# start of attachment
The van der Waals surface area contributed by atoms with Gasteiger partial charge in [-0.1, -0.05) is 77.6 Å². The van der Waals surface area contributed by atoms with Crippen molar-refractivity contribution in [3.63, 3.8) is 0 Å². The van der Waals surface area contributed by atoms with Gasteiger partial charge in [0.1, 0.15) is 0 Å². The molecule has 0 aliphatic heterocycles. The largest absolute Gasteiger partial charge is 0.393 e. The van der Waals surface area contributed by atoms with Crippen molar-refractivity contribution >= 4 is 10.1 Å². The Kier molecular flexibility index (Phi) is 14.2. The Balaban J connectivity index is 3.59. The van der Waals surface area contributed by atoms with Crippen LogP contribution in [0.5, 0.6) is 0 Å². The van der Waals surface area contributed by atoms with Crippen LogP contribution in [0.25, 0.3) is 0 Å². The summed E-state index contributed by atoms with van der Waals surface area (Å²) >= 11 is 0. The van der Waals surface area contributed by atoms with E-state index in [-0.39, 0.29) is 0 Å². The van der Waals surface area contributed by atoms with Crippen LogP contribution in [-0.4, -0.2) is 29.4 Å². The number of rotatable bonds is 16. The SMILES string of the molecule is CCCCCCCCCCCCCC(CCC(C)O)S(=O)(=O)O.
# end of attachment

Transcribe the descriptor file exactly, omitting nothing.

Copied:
The van der Waals surface area contributed by atoms with Gasteiger partial charge in [-0.1, -0.05) is 77.6 Å². The van der Waals surface area contributed by atoms with Crippen molar-refractivity contribution in [3.63, 3.8) is 0 Å². The van der Waals surface area contributed by atoms with Gasteiger partial charge in [0.1, 0.15) is 0 Å². The molecule has 0 aliphatic heterocycles. The largest absolute Gasteiger partial charge is 0.393 e. The van der Waals surface area contributed by atoms with Crippen molar-refractivity contribution >= 4 is 10.1 Å². The Kier molecular flexibility index (Phi) is 14.2. The Balaban J connectivity index is 3.59. The van der Waals surface area contributed by atoms with Crippen LogP contribution in [0.5, 0.6) is 0 Å². The van der Waals surface area contributed by atoms with Crippen LogP contribution in [0.25, 0.3) is 0 Å². The summed E-state index contributed by atoms with van der Waals surface area (Å²) >= 11 is 0. The van der Waals surface area contributed by atoms with E-state index in [-0.39, 0.29) is 0 Å². The van der Waals surface area contributed by atoms with Crippen LogP contribution in [-0.4, -0.2) is 29.4 Å². The number of rotatable bonds is 16. The SMILES string of the molecule is CCCCCCCCCCCCCC(CCC(C)O)S(=O)(=O)O.